The difficulty in bringing two cultures together is particularly apparent in successful consumer brands which, by definition, require strong organizational cultures.
The highest performing employees of both companies have internalized their organization's values, expectations and incentives.
For this reason, the greatest culture clash may come not from your lowest performing employees but your best.
Why Traditional Culture Surveys Are Ineffective
Leaders can proactively shape their organization's culture -- if they use an objective, evidence-based, scientifically valid approach. However, most traditional culture surveys are insufficient for tracking culture change during M&As.
Many "culture assessments" are simply another name for an employee survey -- a kind of personality test for your organization.
These tools are not created to track the gap between the culture you want and the culture you have. What's more, they do not validate the relationship between your culture KPIs -- the primary reason why any organization should care about culture in the first place.
As part of any M&A process, organizations should proactively conduct a qualitative and quantitative analysis, including interviews with executive leadership, to understand the cultures involved and focus on areas of misalignment.
Leaders must identify and own the aspirational culture, purpose and brand they wish to create. From there, employee feedback -- from surveys and interviews -- can be analyzed to identify the gap between the aspirational culture and the current one.
Predictive Analytics and Continuous Monitoring
Especially during periods of major change, leaders need to respond quickly to shifts in employee sentiment. The use of pulse surveys and other technologies can also help organizations gather real-time data on how new processes are rolling out.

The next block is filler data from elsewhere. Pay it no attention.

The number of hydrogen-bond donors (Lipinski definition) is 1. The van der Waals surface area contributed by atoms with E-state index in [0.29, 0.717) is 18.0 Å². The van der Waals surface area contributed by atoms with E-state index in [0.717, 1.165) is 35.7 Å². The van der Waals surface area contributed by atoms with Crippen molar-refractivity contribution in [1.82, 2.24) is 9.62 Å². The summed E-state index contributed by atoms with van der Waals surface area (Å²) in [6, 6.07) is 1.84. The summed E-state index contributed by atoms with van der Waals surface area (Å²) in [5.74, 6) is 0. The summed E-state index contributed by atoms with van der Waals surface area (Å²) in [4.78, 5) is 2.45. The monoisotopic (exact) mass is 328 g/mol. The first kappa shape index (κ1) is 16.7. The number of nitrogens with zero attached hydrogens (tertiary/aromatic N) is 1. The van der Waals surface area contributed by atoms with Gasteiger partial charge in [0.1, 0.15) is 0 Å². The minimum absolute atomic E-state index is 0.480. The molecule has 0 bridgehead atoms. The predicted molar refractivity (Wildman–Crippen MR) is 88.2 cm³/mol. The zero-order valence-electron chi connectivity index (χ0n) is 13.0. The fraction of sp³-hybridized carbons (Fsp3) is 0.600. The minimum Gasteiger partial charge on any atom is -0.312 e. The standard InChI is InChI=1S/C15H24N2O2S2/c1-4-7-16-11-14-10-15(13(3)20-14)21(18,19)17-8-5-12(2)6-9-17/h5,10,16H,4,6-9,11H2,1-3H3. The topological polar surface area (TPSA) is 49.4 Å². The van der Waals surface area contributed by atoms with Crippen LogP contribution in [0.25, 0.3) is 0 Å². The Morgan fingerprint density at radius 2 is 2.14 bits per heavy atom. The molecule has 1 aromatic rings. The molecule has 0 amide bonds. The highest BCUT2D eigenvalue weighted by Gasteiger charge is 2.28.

Additionally, using predictive analytics, business leaders can identity those areas of business or geographies that are most at risk for culture clash. These "culture hot spots" allow leaders to use limited, targeted resources to increase training and awareness.
The Ultimate Goal: A Profitable M&A
One of my favorite quotes comes from Lou Gerstner, former CEO who oversaw IBM's turnaround in the 1990s, "I came to see, in my time at IBM, that culture isn't just one aspect of the game; it is the game. In the end, an organization is nothing more than the collective capacity of its people to create value."
While all leaders see the importance of culture, a failure to track and manage shifting cultures can lead to a crisis that threatens the profitability of a merger or acquisition.
Gallup has found across industries that those individuals and teams who align closest with the organization's purpose, brand and culture have significantly higher performance on those organization's key performance indicators.
For this reason, it is essential that leaders monitor culture change progress -- particularly as that culture impacts customer experiences.
Gallup can help your organization manage culture change during mergers and acquisitions: